A new report by the Urban Institute analyzing government projections in U.S. health care spending shows that it is growing at even slower rates than what was originally projected with the passage of Affordable Care Act. The study predicts that the U.S. will spend $2.6 trillion less on health care between 2014-2019 than what was initially anticipated when Obamacare was passed in 2010.
“Health care costs have had several years of really historic low spending during the period, so overall, public programs, private spending is all less than we thought it would be,” said Gary Claxton, vice president at the Kaiser Family Foundation. “Each year we see spending going up 3 percent, 2 percent, whatever, and not 5 percent, and because that stuff compounds, when it continues to go up more slowly … it starts to really add up.”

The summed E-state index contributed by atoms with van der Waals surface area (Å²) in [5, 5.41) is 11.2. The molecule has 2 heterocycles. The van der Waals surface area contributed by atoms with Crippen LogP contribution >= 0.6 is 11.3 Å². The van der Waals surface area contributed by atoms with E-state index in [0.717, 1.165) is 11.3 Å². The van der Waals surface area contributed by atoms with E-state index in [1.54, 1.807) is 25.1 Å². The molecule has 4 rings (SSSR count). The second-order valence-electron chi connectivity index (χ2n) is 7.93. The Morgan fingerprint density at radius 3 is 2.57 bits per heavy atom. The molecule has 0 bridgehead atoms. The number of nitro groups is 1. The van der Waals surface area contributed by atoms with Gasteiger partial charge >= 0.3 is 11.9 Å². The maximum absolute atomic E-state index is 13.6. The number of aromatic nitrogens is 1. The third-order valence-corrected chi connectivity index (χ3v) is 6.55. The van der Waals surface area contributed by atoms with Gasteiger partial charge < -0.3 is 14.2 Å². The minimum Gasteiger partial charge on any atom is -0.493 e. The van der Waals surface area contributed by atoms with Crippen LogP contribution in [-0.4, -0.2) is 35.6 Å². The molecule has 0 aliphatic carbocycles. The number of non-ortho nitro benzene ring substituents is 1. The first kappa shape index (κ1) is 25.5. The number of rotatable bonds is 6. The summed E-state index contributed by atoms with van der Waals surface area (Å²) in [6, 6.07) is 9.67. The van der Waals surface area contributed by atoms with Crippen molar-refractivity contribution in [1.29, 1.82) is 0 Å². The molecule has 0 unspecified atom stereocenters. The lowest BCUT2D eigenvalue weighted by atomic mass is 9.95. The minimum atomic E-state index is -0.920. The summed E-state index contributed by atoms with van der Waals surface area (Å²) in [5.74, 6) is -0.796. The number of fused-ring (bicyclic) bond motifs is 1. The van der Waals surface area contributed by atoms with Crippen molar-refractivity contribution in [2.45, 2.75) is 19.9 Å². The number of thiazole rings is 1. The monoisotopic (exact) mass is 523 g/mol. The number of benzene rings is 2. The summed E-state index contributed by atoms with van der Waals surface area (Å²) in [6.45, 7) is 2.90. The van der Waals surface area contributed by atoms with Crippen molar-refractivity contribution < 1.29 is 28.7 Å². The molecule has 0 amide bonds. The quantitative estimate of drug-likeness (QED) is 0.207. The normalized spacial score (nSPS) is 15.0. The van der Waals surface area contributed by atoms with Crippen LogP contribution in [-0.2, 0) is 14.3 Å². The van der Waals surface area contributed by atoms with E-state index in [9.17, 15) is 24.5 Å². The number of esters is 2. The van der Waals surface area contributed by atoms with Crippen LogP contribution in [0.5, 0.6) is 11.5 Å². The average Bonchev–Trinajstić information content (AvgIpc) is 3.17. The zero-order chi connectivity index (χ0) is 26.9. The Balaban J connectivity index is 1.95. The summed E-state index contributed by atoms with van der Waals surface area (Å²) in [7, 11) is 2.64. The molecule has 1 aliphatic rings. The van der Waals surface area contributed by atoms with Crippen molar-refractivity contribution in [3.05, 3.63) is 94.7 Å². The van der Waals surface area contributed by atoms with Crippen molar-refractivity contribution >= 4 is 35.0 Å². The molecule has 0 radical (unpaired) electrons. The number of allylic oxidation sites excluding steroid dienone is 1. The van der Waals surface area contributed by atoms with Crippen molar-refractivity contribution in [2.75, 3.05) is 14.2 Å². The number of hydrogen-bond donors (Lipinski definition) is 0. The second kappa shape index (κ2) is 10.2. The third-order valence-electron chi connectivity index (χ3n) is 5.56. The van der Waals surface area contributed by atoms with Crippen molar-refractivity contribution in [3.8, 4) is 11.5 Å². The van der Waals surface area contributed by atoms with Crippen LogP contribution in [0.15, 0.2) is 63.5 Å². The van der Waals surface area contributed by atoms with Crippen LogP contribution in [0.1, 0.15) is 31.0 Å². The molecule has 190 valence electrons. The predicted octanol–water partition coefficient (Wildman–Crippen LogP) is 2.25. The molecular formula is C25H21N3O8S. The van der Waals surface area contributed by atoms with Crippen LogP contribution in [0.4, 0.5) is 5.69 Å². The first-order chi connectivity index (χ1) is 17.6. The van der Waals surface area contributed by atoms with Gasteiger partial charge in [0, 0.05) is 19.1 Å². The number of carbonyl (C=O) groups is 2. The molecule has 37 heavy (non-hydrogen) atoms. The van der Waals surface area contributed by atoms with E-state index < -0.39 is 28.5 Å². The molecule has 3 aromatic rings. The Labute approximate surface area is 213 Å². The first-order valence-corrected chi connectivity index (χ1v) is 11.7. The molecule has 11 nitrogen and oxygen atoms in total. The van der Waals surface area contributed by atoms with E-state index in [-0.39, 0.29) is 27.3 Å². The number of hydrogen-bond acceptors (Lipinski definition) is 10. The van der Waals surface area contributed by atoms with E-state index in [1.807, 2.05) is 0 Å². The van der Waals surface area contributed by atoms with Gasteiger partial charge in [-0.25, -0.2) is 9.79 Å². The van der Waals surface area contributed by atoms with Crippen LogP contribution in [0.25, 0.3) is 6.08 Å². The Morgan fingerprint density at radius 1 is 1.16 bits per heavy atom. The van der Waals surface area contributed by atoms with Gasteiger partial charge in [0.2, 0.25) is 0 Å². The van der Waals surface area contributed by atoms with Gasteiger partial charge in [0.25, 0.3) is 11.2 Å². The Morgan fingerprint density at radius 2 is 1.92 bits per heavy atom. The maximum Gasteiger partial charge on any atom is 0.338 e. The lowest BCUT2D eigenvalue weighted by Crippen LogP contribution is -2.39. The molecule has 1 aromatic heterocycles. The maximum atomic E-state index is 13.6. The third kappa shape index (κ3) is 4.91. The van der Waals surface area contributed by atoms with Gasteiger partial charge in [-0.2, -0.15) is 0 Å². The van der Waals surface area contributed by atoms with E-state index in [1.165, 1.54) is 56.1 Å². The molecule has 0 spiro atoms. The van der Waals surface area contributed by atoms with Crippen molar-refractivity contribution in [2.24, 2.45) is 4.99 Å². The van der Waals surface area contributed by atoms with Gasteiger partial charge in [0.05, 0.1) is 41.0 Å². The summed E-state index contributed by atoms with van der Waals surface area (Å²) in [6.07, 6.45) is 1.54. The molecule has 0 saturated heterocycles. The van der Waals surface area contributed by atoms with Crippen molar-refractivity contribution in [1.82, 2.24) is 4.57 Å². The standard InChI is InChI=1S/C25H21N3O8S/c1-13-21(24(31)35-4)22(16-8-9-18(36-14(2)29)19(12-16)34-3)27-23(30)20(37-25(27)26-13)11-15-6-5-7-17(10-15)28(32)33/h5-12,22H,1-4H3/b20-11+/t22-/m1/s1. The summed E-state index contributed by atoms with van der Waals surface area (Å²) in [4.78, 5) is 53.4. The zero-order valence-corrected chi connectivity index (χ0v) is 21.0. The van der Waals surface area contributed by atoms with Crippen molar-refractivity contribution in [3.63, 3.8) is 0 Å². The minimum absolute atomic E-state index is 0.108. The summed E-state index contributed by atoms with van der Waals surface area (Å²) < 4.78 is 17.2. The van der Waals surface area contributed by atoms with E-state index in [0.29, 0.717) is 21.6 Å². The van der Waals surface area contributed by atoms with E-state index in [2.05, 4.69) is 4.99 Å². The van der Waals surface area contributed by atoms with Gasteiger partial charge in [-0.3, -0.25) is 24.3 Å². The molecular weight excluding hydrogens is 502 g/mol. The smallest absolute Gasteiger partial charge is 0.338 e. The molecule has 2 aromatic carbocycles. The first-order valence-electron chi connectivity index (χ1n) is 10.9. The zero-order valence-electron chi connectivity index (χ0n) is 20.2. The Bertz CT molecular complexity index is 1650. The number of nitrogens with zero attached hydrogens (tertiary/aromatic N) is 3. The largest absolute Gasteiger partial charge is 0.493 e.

The study, released Monday, compares what the government anticipates the country will spend on health care through 2019 in its forecast released in 2015 versus what was expected through that period in 2010. The more recent forecast numbers take into account the actual spending from 2013, as well as the legislation passed by Congress in 2015 to permanently fix a major gap in Medicare funding. They also reflect how sequestration, the stunted economic recovery and a Supreme Court ruling that made Medicaid expansion optional for states affected overall health care spending. . .